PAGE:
It is just sad what the ex-Persian empire has become under Islamic rule.
Iranians Fume, Do Drugs, Have Sex Changes: Interview
Interview by Zinta Lundborg
Aug. 25 (Bloomberg) -- “I don’t think there’s anybody, Iranian or otherwise, expert or otherwise, who wasn’t really taken aback by this election,” says Hooman Majd.
Clad in a seersucker jacket accented with a colorful “dastmal Yazdi,” a silk handkerchief from the town famous for textiles, Majd came to Bloomberg’s world headquarters in New York to talk about the unfolding events in Iran -- the disputed election Mir Hossein Mousavi lost to President Mahmoud Ahmadinejad and subsequent protests -- and the paperback release of “The Ayatollah Begs to Differ: The Paradox of Modern Iran” (Anchor Books).
Though he has lived in the U.S. since the Islamic Revolution of 1979, Majd was born in Tehran, the grandson of an ayatollah, and travels back often to visit friends and family.
“On a road trip there in April, I found very little enthusiasm for Mousavi and for the election in general,” he notes. “A month later, things had completely changed.”
Lundborg: Why the turnaround?
Majd: The opposition kept asking: “Are you better off today than four years ago?”
A lot of people are generally unhappy, mostly about the economy. There’s 20-25 percent unemployment, and, I would say 50 percent underemployment in the country, with over 20 percent inflation. There was a general feeling that Ahmadinejad hadn’t governed properly.
Lundborg: The ayatollahs filter the modern world through the Koran?
Majd: That’s their job. For example, obviously there were no sex-change operations at the time of Mohammed the Prophet. But when Khomeini was still alive, the issue of sex-change operations came up: Is this something Islam would allow and he decided yes. The government will even pay for it.
Lundborg: So are there a lot of male to female operations?
Majd: It’s mostly male to female, but there are a lot of female to male operations as well. Iranian doctors are considered among the top surgeons in the world for this.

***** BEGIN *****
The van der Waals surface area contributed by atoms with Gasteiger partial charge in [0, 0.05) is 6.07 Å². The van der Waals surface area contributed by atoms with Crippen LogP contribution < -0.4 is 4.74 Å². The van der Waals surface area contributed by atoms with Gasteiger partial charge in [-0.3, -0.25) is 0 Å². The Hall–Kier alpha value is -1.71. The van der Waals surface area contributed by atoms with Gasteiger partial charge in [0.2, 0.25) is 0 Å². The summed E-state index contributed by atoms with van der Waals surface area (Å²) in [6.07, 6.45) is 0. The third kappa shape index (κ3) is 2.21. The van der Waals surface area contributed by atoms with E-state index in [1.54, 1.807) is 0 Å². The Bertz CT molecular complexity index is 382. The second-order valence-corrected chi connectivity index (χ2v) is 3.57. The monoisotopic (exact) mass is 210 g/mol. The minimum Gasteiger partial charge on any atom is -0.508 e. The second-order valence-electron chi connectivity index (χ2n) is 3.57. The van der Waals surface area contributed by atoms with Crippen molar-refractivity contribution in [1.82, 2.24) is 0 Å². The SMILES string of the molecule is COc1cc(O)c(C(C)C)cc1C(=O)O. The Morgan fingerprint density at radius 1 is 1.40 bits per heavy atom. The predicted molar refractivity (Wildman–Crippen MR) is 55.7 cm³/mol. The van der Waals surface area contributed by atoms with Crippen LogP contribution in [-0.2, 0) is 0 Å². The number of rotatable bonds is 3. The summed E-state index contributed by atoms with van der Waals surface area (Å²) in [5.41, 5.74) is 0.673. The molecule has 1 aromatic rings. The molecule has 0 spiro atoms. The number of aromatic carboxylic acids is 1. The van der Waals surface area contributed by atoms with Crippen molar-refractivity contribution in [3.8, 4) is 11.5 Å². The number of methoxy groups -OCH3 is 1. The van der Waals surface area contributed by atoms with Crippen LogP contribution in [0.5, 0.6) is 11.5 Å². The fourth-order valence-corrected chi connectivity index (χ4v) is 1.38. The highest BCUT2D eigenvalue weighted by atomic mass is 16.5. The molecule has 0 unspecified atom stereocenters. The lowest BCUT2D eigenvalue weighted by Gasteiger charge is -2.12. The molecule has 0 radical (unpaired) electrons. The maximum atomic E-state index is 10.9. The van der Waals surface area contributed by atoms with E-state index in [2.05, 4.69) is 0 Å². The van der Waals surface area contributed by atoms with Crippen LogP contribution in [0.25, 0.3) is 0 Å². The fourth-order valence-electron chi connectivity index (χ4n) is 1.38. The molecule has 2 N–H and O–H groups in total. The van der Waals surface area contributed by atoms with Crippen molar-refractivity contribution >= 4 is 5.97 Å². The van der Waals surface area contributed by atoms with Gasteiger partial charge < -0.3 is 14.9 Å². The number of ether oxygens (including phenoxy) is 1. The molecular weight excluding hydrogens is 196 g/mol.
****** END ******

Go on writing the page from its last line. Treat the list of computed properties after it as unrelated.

Lundborg: Scientific investigation is permitted?
Majd: Iran is one of the top countries in the world for stem-cell research and in vitro fertilization. The ayatollahs say Islam is pro-science and pro-modernity.
Lundborg: I was surprised to read in your book that Iran is a big drug nation.
Majd: Unfortunately, the Islamic Republic doesn’t allow for a lot of public entertainment, so it has to be private in people’s homes. When it comes to really letting loose, you either have illicit alcohol or illicit drugs.
Lundborg: Why do Iranians want the bomb?
Majd: I’m not sure they want the bomb, but it’s a source of pride to join the nuclear powers. The people have long memories of being a great Persian empire. Iran has been a nation for over 2,500 years in a region where no country has been a country for more than 100 years.
Lundborg: They don’t worry about Israel taking action?
Majd: The Iranians have calculated the risks and they don’t think the Israelis can get away with it. They have many heavily fortified underground facilities spread throughout Iran. And if there were an attack, Iran would probably be on a fast track to building nuclear weapons.
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